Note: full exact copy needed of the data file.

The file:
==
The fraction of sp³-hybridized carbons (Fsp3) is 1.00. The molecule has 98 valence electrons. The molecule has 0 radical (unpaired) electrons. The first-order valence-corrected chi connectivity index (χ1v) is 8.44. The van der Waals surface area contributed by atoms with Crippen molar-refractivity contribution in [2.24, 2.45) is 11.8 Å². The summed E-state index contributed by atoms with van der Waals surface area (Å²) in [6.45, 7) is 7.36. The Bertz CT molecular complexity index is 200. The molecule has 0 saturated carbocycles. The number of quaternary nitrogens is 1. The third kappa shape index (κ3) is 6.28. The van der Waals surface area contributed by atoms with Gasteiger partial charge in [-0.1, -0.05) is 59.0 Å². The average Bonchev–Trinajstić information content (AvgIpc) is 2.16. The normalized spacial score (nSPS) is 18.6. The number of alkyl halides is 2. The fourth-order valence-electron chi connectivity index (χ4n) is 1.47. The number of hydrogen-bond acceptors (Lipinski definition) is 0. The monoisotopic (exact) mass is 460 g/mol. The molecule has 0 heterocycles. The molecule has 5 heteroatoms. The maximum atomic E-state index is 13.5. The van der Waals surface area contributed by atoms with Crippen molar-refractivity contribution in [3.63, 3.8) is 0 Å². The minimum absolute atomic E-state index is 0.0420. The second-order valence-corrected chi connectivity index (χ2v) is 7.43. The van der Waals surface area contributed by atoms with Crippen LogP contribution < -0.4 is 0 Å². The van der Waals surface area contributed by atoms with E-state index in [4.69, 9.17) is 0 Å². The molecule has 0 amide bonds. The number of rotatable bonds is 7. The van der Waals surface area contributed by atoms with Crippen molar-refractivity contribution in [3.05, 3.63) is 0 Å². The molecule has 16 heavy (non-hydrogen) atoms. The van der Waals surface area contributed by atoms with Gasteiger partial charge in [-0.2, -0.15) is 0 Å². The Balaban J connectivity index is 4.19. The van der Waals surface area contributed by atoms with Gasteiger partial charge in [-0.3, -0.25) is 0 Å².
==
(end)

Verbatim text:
The fraction of sp³-hybridized carbons (Fsp3) is 1.00. The molecule has 98 valence electrons. The molecule has 0 radical (unpaired) electrons. The first-order valence-corrected chi connectivity index (χ1v) is 8.44. The van der Waals surface area contributed by atoms with Crippen molar-refractivity contribution in [2.24, 2.45) is 11.8 Å². The summed E-state index contributed by atoms with van der Waals surface area (Å²) in [6.45, 7) is 7.36. The Bertz CT molecular complexity index is 200. The molecule has 0 saturated carbocycles. The number of quaternary nitrogens is 1. The third kappa shape index (κ3) is 6.28. The van der Waals surface area contributed by atoms with Gasteiger partial charge in [-0.1, -0.05) is 59.0 Å². The average Bonchev–Trinajstić information content (AvgIpc) is 2.16. The normalized spacial score (nSPS) is 18.6. The number of alkyl halides is 2. The fourth-order valence-electron chi connectivity index (χ4n) is 1.47. The number of hydrogen-bond acceptors (Lipinski definition) is 0. The monoisotopic (exact) mass is 460 g/mol. The molecule has 0 heterocycles. The molecule has 5 heteroatoms. The maximum atomic E-state index is 13.5. The van der Waals surface area contributed by atoms with Crippen molar-refractivity contribution in [3.63, 3.8) is 0 Å². The minimum absolute atomic E-state index is 0.0420. The second-order valence-corrected chi connectivity index (χ2v) is 7.43. The van der Waals surface area contributed by atoms with Crippen LogP contribution < -0.4 is 0 Å². The van der Waals surface area contributed by atoms with E-state index in [4.69, 9.17) is 0 Å². The molecule has 0 amide bonds. The number of rotatable bonds is 7. The van der Waals surface area contributed by atoms with Crippen molar-refractivity contribution in [3.05, 3.63) is 0 Å². The molecule has 16 heavy (non-hydrogen) atoms. The van der Waals surface area contributed by atoms with Gasteiger partial charge in [-0.2, -0.15) is 0 Å². The Balaban J connectivity index is 4.19. The van der Waals surface area contributed by atoms with Gasteiger partial charge in [-0.3, -0.25) is 0 Å².